The keyboard accessory bundled with the BLOK Protective Keyboard Case is excellent. Logitech promises two years of battery life from the keyboard — I haven’t tested this, obviously — based on two hours of daily use, which is definitely on the upper side of what I think is reasonable to expect from even a power user. It uses two little coin-size lithium ion batteries, and when they eventually die they can be easily replaced for
another two years of life; I guess the only thing holding it back is when your iPad’s Bluetooth stops working or whenever coin batteries stop being a thing. What’s It Not Good At?
The BLOK cases, especially with the Protective Keyboard Case’s keyboard attachment included, are bulky. The iPad Air itself is a hair over 6mm thick, but the full Keyboard Case setup is 22mm thick — nearly as thick as
four iPads stacked. At this point, the BLOK quickly becomes something you need to find space for in a bag, rather than it sliding in easily. My 12-inch Retina MacBook is a more versatile machine in this instance, with similar battery life, a larger display, a better keyboard, a trackpad, and it’s thinner. OK, it’s three times the price of an iPad plus the Logitech BLOK case, but you get the idea.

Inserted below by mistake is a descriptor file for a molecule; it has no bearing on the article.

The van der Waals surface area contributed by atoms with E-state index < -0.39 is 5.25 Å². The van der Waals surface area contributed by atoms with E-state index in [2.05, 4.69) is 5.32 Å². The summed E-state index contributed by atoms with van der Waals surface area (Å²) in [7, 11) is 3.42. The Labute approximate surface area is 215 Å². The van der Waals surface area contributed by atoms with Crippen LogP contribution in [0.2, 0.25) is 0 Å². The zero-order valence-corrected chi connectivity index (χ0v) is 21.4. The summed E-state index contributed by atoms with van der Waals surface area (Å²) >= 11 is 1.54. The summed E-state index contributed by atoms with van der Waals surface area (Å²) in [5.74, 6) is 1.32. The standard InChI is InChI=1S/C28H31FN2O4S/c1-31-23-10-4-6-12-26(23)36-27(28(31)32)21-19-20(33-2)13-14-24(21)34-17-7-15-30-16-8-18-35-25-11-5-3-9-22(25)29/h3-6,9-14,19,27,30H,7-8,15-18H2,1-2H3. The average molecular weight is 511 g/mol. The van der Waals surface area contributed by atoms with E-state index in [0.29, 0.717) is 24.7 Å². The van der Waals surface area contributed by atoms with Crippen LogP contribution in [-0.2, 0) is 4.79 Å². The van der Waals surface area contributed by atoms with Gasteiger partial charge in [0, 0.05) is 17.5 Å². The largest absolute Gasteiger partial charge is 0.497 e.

The colour choices for the cases are less than inspiring, too. You can buy all three in a modern, sleek, professional black, but your other choices only extend as far as bright red plus violet and bright teal plus blue for the Shell and the Case, and teal/blue only for the Keyboard Case. They’re
certainly striking, to be fair — no-one is going to miss your case if you accidentally drop it in the street and walk away — but more colour options, especially slightly more subdued ones, would have been nice. At least this is (probably) a relatively straightforward thing for Logitech to take care of along the production line. Should You Buy It?
Logitech’s new BLOK cases, the first we’ve seen of the company with its stylin’ new Logi branding, are a trio of good-better-best options — you have the Protective Shell ($49.95), which keeps your iPad safe on both the front and back by virtue of a relatively thin layer of rubber, but it’s those four corners that do the heavy lifting, compressing whenever the tablet is dropped on its edges or points. This same reinforcing honeycomb structure is used across all three of Logitech’s cases, but you just trade up with more features if you’re willing to spend a little more cash up-front and put up with extra bulk (and therefore protection).